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Commercial Transactions in Children: The Case of Ghana
International Journal of Offender Therapy and Comparative Criminology (2017)
  • Mensah Adinkrah, Dr.
The current article represents an examination of commercial transactions involving the sale of children in contemporary Ghana. It presents the results of a criminological analysis of twenty cases of commercial transactions in children in Ghana. It describes the socio-demographic characteristics of offenders and victims, victim-offender relationships, offender motivations, public reactions to the phenomenon, as well as the criminal justice system’s responses to the crime. The data were extracted from Ghanaian print and electronic presses. The data show that more boys than girls were sold and that the ages of the victims ranged from one-month-old to 19-years-old, although younger, prepubescent children were more likely to be sold than adolescents and younger adults. The results further show that the relationship between the offender and the child victim was a primary one, with parent-child relationships being dominant, followed by uncle-nephew. Pecuniary reasons were the primary motive for the crime, with offenders invariably expressing the need for money to satisfy pressing financial needs or personal enrichment. The data show that offenders were subject to prompt arrest, prosecution and incarceration. A summary is provided for each of the 20 cases analyzed in the study.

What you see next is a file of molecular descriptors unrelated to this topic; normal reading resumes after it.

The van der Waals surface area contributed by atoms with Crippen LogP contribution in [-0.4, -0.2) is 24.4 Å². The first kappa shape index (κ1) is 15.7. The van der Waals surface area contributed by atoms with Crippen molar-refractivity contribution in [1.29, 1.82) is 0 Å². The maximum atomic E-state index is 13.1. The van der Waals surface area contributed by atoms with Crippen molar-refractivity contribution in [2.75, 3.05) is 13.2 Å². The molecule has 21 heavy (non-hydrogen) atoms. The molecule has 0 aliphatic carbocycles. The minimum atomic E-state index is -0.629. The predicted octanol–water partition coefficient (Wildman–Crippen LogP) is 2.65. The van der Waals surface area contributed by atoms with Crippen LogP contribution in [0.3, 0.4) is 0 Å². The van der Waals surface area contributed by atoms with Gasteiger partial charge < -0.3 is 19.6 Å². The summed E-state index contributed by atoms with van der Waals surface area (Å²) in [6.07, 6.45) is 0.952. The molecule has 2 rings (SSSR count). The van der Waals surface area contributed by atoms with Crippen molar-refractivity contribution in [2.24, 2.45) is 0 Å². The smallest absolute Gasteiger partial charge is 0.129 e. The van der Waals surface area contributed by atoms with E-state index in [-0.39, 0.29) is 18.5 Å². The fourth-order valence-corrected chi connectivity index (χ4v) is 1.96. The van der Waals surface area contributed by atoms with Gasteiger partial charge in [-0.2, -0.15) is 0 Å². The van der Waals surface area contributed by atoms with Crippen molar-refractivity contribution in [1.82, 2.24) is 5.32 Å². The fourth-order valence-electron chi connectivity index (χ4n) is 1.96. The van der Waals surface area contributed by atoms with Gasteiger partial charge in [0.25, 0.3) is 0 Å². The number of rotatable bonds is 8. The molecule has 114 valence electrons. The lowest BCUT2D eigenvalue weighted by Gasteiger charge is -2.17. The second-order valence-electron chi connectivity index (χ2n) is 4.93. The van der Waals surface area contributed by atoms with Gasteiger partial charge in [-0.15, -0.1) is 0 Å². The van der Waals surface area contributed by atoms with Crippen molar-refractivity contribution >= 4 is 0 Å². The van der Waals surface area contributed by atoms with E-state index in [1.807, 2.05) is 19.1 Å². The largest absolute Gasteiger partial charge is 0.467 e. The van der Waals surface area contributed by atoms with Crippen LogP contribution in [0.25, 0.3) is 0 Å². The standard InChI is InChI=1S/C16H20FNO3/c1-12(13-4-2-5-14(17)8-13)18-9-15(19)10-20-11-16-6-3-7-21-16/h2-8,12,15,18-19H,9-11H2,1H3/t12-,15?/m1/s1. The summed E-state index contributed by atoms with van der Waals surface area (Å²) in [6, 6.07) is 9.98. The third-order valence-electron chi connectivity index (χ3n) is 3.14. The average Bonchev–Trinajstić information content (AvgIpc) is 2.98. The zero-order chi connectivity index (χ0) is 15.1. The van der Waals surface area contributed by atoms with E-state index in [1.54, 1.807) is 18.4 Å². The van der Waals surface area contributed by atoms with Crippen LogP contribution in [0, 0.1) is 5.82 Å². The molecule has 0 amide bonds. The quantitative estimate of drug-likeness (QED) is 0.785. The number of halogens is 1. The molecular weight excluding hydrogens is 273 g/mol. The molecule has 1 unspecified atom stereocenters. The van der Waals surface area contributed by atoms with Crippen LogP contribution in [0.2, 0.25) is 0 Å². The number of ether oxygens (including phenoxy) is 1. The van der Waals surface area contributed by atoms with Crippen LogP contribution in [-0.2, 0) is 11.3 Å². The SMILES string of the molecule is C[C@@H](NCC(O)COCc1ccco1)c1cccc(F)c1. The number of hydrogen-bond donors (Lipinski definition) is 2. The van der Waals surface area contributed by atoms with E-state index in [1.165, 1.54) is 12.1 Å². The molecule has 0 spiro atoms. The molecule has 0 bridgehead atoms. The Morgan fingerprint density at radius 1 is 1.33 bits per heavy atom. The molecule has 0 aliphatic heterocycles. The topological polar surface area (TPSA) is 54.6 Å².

• child sale,
  • human trafficking,
  • child abuse,
  • child neglect,
  • ghana
Publication Date
Spring June 10, 2017
Citation Information
Mensah Adinkrah. "Commercial Transactions in Children: The Case of Ghana" International Journal of Offender Therapy and Comparative Criminology (2017)
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